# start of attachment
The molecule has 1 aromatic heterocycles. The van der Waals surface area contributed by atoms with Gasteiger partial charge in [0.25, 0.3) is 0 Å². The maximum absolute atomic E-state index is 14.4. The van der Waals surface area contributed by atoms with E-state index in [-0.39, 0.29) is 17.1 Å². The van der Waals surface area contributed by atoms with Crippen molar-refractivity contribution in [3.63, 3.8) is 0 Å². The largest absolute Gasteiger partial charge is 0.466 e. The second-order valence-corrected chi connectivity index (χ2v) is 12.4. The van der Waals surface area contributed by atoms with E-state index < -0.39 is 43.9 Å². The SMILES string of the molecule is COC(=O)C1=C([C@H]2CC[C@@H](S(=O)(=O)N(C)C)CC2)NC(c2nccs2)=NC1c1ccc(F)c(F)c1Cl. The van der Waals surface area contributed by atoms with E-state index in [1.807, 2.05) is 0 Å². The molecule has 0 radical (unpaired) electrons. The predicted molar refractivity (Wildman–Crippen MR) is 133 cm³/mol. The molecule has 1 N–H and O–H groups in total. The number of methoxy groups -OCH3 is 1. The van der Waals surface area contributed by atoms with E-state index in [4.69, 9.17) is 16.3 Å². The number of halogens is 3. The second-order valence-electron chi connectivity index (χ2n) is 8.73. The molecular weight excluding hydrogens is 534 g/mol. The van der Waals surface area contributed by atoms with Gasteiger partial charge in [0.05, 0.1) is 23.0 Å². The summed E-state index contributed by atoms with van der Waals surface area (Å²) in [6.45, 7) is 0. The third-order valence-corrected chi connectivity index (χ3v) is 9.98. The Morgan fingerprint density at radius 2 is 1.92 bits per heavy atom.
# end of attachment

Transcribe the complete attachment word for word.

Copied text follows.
The molecule has 1 aromatic heterocycles. The van der Waals surface area contributed by atoms with Gasteiger partial charge in [0.25, 0.3) is 0 Å². The maximum absolute atomic E-state index is 14.4. The van der Waals surface area contributed by atoms with E-state index in [-0.39, 0.29) is 17.1 Å². The van der Waals surface area contributed by atoms with Crippen molar-refractivity contribution in [3.63, 3.8) is 0 Å². The largest absolute Gasteiger partial charge is 0.466 e. The second-order valence-corrected chi connectivity index (χ2v) is 12.4. The van der Waals surface area contributed by atoms with E-state index < -0.39 is 43.9 Å². The SMILES string of the molecule is COC(=O)C1=C([C@H]2CC[C@@H](S(=O)(=O)N(C)C)CC2)NC(c2nccs2)=NC1c1ccc(F)c(F)c1Cl. The van der Waals surface area contributed by atoms with E-state index in [1.807, 2.05) is 0 Å². The molecule has 0 radical (unpaired) electrons. The predicted molar refractivity (Wildman–Crippen MR) is 133 cm³/mol. The molecule has 1 N–H and O–H groups in total. The number of methoxy groups -OCH3 is 1. The van der Waals surface area contributed by atoms with E-state index in [4.69, 9.17) is 16.3 Å². The number of halogens is 3. The second-order valence-electron chi connectivity index (χ2n) is 8.73. The molecular weight excluding hydrogens is 534 g/mol. The van der Waals surface area contributed by atoms with Gasteiger partial charge in [0.05, 0.1) is 23.0 Å². The summed E-state index contributed by atoms with van der Waals surface area (Å²) in [6.45, 7) is 0. The third-order valence-corrected chi connectivity index (χ3v) is 9.98. The Morgan fingerprint density at radius 2 is 1.92 bits per heavy atom.